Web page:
Letters to the Editor

Failing grade for mental health

Editor, The News:

Re: Prisoners warehoused like dogs in a kennel (Letters, Jan. 6).

Huge kudos to Mark Lukyn for taking a proactive stance and providing an inside opinion to those of us on the outside.

Most of society can’t comprehend why, if prison is such a deplorable place, that it isn’t deterrent enough to never risk being locked up again?

It all comes back to the failing grade of the mental health system. If it can’t keep up with the demands for services for people who haven’t yet hit the judicial system, why would we think that the government would throw even more money at programs for those who have, in many cases, crossed the point of no return – or so  they are judged by many –  and reached the stage of incarceration?

In fact, many of us taxpayers wouldn’t want our government allotting tax dollars to that.

When Mr. Lukyn asks “what do we do,” referring to the lack of effective rehabilitation, my opinion is, speak up. Lobby the powers that be non-stop, regarding improving the mental health care system from its earliest stage programs – at-risk family supports and education, child and family services monitoring of children in at-risk situations, counselling for children and parents, interventions where needed, and in-depth programs that are practical and proven and delivered by trained professionals.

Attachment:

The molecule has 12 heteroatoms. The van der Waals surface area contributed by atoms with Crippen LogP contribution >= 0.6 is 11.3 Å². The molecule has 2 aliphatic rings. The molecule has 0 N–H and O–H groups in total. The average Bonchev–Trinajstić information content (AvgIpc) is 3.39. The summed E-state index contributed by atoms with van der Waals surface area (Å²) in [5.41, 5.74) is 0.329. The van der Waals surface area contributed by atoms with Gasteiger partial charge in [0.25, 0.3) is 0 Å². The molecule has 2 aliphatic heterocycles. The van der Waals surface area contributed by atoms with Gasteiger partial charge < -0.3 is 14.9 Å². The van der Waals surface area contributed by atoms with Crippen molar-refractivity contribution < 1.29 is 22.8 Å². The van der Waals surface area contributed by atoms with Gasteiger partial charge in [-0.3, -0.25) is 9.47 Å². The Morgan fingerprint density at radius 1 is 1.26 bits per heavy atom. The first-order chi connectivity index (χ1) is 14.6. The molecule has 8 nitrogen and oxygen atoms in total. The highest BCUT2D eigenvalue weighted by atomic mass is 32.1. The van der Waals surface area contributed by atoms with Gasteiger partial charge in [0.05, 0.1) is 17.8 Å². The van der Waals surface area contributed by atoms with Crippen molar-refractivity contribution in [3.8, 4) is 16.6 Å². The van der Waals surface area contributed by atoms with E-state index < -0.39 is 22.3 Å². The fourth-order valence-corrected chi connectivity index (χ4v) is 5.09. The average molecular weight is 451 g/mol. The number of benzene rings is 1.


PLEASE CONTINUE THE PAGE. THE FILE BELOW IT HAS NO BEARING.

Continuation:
And for goodness sake, reverse the damage done from school counsellors  being cut back from the education system.

School is often the first place children are identified as being at-risk, and while referrals are made, there are far too few professional minutes allotted to those children who have already reached the high-needs threshold.

Every school I have worked in could easily utilize a full-time counsellor, who could have the potential to  prevent who knows how many from making it to the justice system, at the very least ease the trauma and anxiety for children in stressful situations.

Unfortunately, since we can’t put a number on how many these types of preventative initiatives might save, few will get behind it.

One way or the other, it’s costing us taxpayers big time.

So why not invest at the preventative stages in an attempt to keep our children from being affected by the criminal element, so to speak,  either by becoming it or becoming its victims.

Just an aside to  Mr. Lukyn, notwithstanding the  lack of quality programs, your letter indicates someone who is taking charge and responsibility for his future, despite what help is available.

Best wishes on your successful re-integration to society.

Arlyene Moberg

Maple Ridge

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